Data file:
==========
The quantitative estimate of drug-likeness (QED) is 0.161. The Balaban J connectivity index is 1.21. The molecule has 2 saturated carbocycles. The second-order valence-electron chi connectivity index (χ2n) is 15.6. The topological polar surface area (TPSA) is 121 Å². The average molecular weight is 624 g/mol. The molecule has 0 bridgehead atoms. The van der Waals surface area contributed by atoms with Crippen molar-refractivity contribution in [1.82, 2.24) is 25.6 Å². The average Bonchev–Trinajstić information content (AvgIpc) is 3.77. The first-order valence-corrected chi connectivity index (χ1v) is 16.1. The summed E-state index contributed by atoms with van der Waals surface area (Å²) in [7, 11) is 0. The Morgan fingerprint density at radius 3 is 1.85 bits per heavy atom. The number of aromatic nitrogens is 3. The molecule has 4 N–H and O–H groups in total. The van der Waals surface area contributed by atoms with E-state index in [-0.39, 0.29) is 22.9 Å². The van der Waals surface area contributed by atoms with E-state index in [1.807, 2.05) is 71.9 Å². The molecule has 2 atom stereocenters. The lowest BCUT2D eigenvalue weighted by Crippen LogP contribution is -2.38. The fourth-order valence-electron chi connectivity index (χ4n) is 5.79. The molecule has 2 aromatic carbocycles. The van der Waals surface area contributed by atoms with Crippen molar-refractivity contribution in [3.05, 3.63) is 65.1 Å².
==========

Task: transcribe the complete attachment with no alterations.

The quantitative estimate of drug-likeness (QED) is 0.161. The Balaban J connectivity index is 1.21. The molecule has 2 saturated carbocycles. The second-order valence-electron chi connectivity index (χ2n) is 15.6. The topological polar surface area (TPSA) is 121 Å². The average molecular weight is 624 g/mol. The molecule has 0 bridgehead atoms. The van der Waals surface area contributed by atoms with Crippen molar-refractivity contribution in [1.82, 2.24) is 25.6 Å². The average Bonchev–Trinajstić information content (AvgIpc) is 3.77. The first-order valence-corrected chi connectivity index (χ1v) is 16.1. The summed E-state index contributed by atoms with van der Waals surface area (Å²) in [7, 11) is 0. The Morgan fingerprint density at radius 3 is 1.85 bits per heavy atom. The number of aromatic nitrogens is 3. The molecule has 4 N–H and O–H groups in total. The van der Waals surface area contributed by atoms with E-state index in [-0.39, 0.29) is 22.9 Å². The van der Waals surface area contributed by atoms with E-state index in [1.807, 2.05) is 71.9 Å². The molecule has 2 atom stereocenters. The lowest BCUT2D eigenvalue weighted by Crippen LogP contribution is -2.38. The fourth-order valence-electron chi connectivity index (χ4n) is 5.79. The molecule has 2 aromatic carbocycles. The van der Waals surface area contributed by atoms with Crippen molar-refractivity contribution in [3.05, 3.63) is 65.1 Å².